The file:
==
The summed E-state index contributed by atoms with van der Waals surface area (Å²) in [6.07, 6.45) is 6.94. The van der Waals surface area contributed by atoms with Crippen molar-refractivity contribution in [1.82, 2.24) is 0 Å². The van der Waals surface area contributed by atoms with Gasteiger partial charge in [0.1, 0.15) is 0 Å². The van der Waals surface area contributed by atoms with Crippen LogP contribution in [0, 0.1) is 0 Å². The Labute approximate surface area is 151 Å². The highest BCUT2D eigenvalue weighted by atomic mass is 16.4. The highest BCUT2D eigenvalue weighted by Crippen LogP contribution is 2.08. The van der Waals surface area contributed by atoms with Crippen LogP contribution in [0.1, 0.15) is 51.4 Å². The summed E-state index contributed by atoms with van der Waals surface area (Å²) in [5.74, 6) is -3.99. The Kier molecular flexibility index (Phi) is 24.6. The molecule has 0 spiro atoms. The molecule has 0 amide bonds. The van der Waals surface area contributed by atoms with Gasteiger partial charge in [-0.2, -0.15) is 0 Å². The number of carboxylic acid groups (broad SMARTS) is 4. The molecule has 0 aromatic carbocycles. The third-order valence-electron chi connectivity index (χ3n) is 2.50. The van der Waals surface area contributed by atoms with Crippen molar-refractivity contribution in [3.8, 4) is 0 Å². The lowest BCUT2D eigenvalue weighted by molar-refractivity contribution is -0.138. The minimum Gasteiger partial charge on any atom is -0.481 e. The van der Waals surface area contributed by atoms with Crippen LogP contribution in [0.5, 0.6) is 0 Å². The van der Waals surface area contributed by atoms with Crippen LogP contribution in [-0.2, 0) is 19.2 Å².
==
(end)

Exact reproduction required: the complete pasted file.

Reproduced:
The summed E-state index contributed by atoms with van der Waals surface area (Å²) in [6.07, 6.45) is 6.94. The van der Waals surface area contributed by atoms with Crippen molar-refractivity contribution in [1.82, 2.24) is 0 Å². The van der Waals surface area contributed by atoms with Gasteiger partial charge in [0.1, 0.15) is 0 Å². The van der Waals surface area contributed by atoms with Crippen LogP contribution in [0, 0.1) is 0 Å². The Labute approximate surface area is 151 Å². The highest BCUT2D eigenvalue weighted by atomic mass is 16.4. The highest BCUT2D eigenvalue weighted by Crippen LogP contribution is 2.08. The van der Waals surface area contributed by atoms with Crippen LogP contribution in [0.1, 0.15) is 51.4 Å². The summed E-state index contributed by atoms with van der Waals surface area (Å²) in [5.74, 6) is -3.99. The Kier molecular flexibility index (Phi) is 24.6. The molecule has 0 spiro atoms. The molecule has 0 amide bonds. The van der Waals surface area contributed by atoms with Gasteiger partial charge in [-0.2, -0.15) is 0 Å². The number of carboxylic acid groups (broad SMARTS) is 4. The molecule has 0 aromatic carbocycles. The third-order valence-electron chi connectivity index (χ3n) is 2.50. The van der Waals surface area contributed by atoms with Crippen molar-refractivity contribution in [3.8, 4) is 0 Å². The lowest BCUT2D eigenvalue weighted by molar-refractivity contribution is -0.138. The minimum Gasteiger partial charge on any atom is -0.481 e. The van der Waals surface area contributed by atoms with Crippen LogP contribution in [0.5, 0.6) is 0 Å². The van der Waals surface area contributed by atoms with Crippen LogP contribution in [-0.2, 0) is 19.2 Å².